It’s a new dawn for global health data borne of necessity, mind-numbing numbers, Netflix and a desire to avoid insanity.
“For our own sanity, we needed to create a new way to look at this stuff,” said Peter Speyer.
Speyer, head of data development at Seattle’s Institute for Health Metrics and Evaluation, explained why he and his colleagues are transforming a massive collection of health data known as the Global Burden of Disease (GBD) into a stunning collection of powerful online and interactive visual tools. Go to the link; below is just a screen grab. Seriously, go there and try these out. You’ll have fun even if you don’t know yet what you’re doing.
Today, Bill Gates and Speyer’s boss, IHME director Chris Murray, officially unveiled some of those tools aimed at allowing anyone (even you) to dig deeper into these global estimates arrived at by some 500 researchers working in collaboration worldwide for five years on more than 200 million results tracking the impact of nearly 300 causes of death and disability in 187 countries.
Phew. It makes your head hurt just to read that sentence. Imagine trying to compile a complete report including all of the numbers, statistics and charts.
“That’s one of the most exciting things about this phase of the project,” said Murray, who with his long-time partner in death-and-disability number crunching, Alan Lopez of the University of Queensland in Australia, has been trying for decades to create a reliable yardstick for measuring what’s going on in global health.
“I think these visual tools represent a significant paradigm change for global health,” Murray said. “They engage even the most data-resistant people. It’s an incredible revelation to me how profoundly influential it can be to present the data in this way. I think data visualization will be revolutionary for global health.”
You’d have thought that these global health number-crunchers wouldn’t have been so surprised. After all, our brains are wired for vision more than words or numbers. “A picture is worth a thousand words.” And the online TV/movie service Netflix already played a big role in helping them with their data. I’ll get back to Netflix in a bit.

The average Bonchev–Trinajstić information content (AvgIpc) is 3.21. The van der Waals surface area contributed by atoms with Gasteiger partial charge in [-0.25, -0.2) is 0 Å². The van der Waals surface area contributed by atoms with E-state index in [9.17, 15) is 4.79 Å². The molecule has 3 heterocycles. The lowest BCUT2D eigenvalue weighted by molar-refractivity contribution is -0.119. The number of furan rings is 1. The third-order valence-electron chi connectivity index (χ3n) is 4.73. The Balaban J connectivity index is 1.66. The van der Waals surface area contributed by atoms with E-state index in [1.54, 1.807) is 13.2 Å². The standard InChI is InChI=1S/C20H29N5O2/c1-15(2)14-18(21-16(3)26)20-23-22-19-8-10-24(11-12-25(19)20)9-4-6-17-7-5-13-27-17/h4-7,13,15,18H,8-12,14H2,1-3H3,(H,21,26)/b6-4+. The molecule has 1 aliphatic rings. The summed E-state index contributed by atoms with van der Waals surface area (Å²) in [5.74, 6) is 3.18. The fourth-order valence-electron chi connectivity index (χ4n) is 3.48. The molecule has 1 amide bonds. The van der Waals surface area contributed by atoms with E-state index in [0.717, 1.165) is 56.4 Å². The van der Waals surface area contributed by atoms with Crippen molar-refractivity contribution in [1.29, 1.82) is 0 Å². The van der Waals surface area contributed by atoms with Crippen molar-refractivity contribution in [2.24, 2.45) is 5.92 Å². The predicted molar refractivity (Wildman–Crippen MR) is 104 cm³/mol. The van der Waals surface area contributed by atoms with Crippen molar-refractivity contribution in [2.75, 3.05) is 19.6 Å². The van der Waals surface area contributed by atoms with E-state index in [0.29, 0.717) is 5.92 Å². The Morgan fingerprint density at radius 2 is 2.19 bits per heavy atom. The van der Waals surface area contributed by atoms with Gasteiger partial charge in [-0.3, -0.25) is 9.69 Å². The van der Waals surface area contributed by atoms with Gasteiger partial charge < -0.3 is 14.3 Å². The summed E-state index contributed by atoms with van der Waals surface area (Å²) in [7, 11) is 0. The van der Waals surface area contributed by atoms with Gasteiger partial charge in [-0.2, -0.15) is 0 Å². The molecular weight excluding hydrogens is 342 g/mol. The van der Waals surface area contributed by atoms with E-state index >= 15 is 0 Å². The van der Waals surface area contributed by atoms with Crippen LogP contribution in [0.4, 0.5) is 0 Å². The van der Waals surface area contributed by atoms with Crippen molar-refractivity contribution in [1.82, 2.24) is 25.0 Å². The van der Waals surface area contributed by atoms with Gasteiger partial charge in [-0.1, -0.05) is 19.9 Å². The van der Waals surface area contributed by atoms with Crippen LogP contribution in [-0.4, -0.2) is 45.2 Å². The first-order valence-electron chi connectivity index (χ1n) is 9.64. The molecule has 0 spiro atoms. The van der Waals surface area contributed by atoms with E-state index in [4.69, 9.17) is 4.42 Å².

First, here’s a video I took of Speyer demonstrating one tool the GBD arrow diagram for examining causes of death in Afghanistan.
Speyer also did his own video, of another very cool tool called GBD Compare in which you can do amazing things like explore and compare health data by gender or age within a country, or compare disease burdens or trends between two countries. It’s more professional and certainly better as an instructional video than mine, but also longer and wonkier. Still, it will help to watch before you go try to play with GBD Compare cold.
The massive study, the GBD, was released late last year by the IHME, a branch of the University of Washington created in 2007 with a $105 million donation from the Bill & Melinda Gates Foundation. It is the culmination (to date anyway) of the work by Murray and Lopez that they began in 1990 when they were both at the World Health Organization aimed at finding a better measure of health. Back then, health policies were based just on fairly crude (often wrong) death rates.
Murray and Lopez sought to create a new, more accurate way of measuring health that improved death data but also factored in disability. They created a unit of measurement known as the DALY, or disability adusted life year. Earlier versions of the Global Burden of Disease were based largely on these DALYs, which revealed some surprising results – such as the huge amount of ‘life years lost’ due to chronic diseases and mental illness.
But it should be noted that these data revelations didn’t always shift policy.